Again, it says, of Nimrod that he “began to be a mighty one in the earth.” His lineage could be traced back to Noah, who was a child of God. Noah found grace in the eyes of the Lord and he was called “a preacher of righteousness.” He preached Christ and the true Gospel. But we have already seen that there were difficulties with his son Ham when Ham saw his father naked and did nothing about it. So, we see that in the line of Ham there was Cush (Ethiopia) and Cush begat Nimrod, a mighty man in the earth. That term “mighty one” identifies with those that should be true believers, but they were looking at the world and lusting after the things of the world or lusting after women of the world. These things bring about apostasy and apostasy brings the wrath of God. So, in verse 8 we are already given some insight into the character of Nimrod – he is going the wrong way. Then it says in Genesis 10:9:
He was a mighty hunter before JEHOVAH: wherefore it is said, Even as Nimrod the mighty hunter before JEHOVAH.
We wonder why God tells us that Nimrod was a mighty hunter and God even said it a second time so that we would not miss it, so we must investigate this to find out what it means. We do know that later in the Book of Genesis there is another man who is spoken of as a hunter. It says in Genesis 25:27:
And the boys grew: and Esau was a cunning hunter, a man of the field; and Jacob was a plain man, dwelling in tents.
There is a lot of information in this statement. First, Esau was a cunning hunter and notice that is says he was “a man of the field.” In the parable of Matthew 13, Christ describes the “field” as the “world.” Esau was a man of the world, while Jacob was “a plain man, dwelling in tents.” God’s elect are likened to sojourners that are just “passing through” and we have no permanent city here. Therefore, the people of God “live in tents” and it points to the temporal nature of our dwelling in this world. We know that Esau or Edom is a picture of the corporate church or those individuals within the corporate church that never became saved. God said, “Jacob have I loved, but Esau have I hated.” Jacob was chosen by God before he was born, as we are told in Romans, chapter 9. God made the choice before either twin was born and before either had done good or evil. Esau was a hunter, so we see a similarity between Esau as a “cunning hunter” and Nimrod, “a mighty hunter.”
Now we must try to figure out what it means to be a mighty hunter, in the Bible. The word “hunter” is Strong’s #6718. There is also a closely related word, Strong’s #6719. Regarding Nimrod, it is Strong’s #6718. There is another related word that conveys the same spiritual picture. Let us go to Proverbs 6:5:
Deliver thyself as a roe from the hand of the hunter, and as a bird from the hand of the fowler.
What does the hunter want to do to the one he is hunting? What does he want to do to the prey? He wants to kill it or slay it. That is what a hunter does. Today, a hunter might shoot a gun or in the past he might shoot an arrow and it would kill the deer. The hunter kills his prey.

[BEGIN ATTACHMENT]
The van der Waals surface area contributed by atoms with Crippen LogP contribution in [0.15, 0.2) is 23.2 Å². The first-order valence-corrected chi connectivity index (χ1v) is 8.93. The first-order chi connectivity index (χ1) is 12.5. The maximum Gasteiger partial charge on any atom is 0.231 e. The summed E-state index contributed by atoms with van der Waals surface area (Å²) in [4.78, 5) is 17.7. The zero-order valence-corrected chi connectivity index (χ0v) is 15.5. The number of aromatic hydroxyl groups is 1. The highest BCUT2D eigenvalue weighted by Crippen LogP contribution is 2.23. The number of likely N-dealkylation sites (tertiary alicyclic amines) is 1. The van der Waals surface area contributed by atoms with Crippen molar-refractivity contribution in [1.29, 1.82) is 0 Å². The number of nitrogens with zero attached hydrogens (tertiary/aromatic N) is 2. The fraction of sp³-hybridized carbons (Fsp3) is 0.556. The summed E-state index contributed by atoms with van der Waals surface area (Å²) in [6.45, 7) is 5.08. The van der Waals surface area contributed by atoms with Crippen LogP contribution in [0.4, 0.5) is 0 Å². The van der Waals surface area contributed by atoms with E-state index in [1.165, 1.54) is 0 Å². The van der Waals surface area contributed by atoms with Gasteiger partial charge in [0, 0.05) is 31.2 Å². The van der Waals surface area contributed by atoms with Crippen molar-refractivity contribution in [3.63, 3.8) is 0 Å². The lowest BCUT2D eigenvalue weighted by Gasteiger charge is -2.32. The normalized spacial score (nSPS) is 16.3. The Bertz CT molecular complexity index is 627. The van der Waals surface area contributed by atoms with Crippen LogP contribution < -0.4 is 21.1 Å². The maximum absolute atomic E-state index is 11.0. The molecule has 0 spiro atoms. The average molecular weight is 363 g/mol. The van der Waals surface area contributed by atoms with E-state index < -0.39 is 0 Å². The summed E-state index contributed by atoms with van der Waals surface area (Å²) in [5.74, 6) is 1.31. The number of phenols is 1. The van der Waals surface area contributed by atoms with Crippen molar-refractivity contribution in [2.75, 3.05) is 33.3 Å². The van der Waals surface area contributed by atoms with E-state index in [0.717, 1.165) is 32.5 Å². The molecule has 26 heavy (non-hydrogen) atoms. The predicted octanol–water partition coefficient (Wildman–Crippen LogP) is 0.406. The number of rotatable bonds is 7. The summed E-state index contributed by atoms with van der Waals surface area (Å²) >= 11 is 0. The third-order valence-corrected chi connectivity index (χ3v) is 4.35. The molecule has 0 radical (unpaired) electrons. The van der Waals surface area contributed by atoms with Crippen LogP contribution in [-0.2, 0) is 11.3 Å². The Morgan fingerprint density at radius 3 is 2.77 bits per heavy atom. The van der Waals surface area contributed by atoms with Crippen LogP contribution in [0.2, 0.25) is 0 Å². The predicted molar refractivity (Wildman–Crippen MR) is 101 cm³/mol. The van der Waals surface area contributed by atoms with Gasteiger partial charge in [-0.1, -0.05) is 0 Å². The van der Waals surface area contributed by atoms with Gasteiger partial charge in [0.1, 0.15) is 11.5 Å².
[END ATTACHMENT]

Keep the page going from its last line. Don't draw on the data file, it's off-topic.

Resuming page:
It also says in Proverbs 6:26:
For by means of a whorish woman a man is brought to a piece of bread: and the adulteress will hunt for the precious life.
This word translated as “hunt” is the related word, Strong’s #6679. Notice how the word is being used here. The adulteress will “hunt” for the precious life. In the next chapter of Proverbs there is an adulteress woman, too. It says in Proverbs 7:7-10:
And beheld among the simple ones, I discerned among the youths, a young man void of understanding, Passing through the street near her corner; and he went the way to her house, In the twilight, in the evening, in the black and dark night: And, behold, there met him a woman with the attire of an harlot, and subtil of heart.
Then it says in Proverbs 7:18-19:
Come, let us take our fill of love until the morning: let us solace ourselves with loves. For the goodman is not at home, he is gone a long journey:
The “goodman” would be a picture of God. Remember that mankind is married to the Law and any transgression of the Law is spiritual adultery or spiritual fornication. Therefore, there is spiritual adultery in false gospels, as well as in sinful behavior that is against the Law of God. It is transgression against our “husband,” God Himself. So, the statement in Proverbs 6, verse 26 says: “and the adulteress will hunt for the precious life.” It said that this adulterous woman caught him and kissed him. She “hunted” for him and, finally, it says in Proverbs 7:21:
With her much fair speech she caused him to yield, with the flattering of her lips she forced him.
The word “fair speech” is the word for “doctrine.” With flattering words, it is like telling people what they want to hear from the Bible. Then it says in Proverbs 7:22-23:
He goeth after her straightway, as an ox goeth to the slaughter, or as a fool to the correction of the stocks; Till a dart strike through his liver; as a bird hasteth to the snare, and knoweth not that it is for his life.
When we looked at Proverbs 6, verse 5, it said, “Deliver thyself as a roe from the hand of the hunter, and as a bird from the hand of the fowler.” This young man was caught and he was like an ox to the slaughter or a bird to the snare, “and knoweth not that it is for his life.”
Then it says in Provers 7:26-27:
For she hath cast down many wounded: yea, many strong men have been slain by her. Her house is the way to hell, going down to the chambers of death.
This is what is in view when the “adulteress” hunts for the precious life. It is seeking to kill or slay the prey.
We do not have time in this study, but the word “hunter” or “hunted” comes up in some very interesting places. In our next study, Lord willing, we will continue to look at some other passages where we find this word. I think it will give us a good understanding of why God tells us that Nimrod was a mighty hunter before JEHOVAH.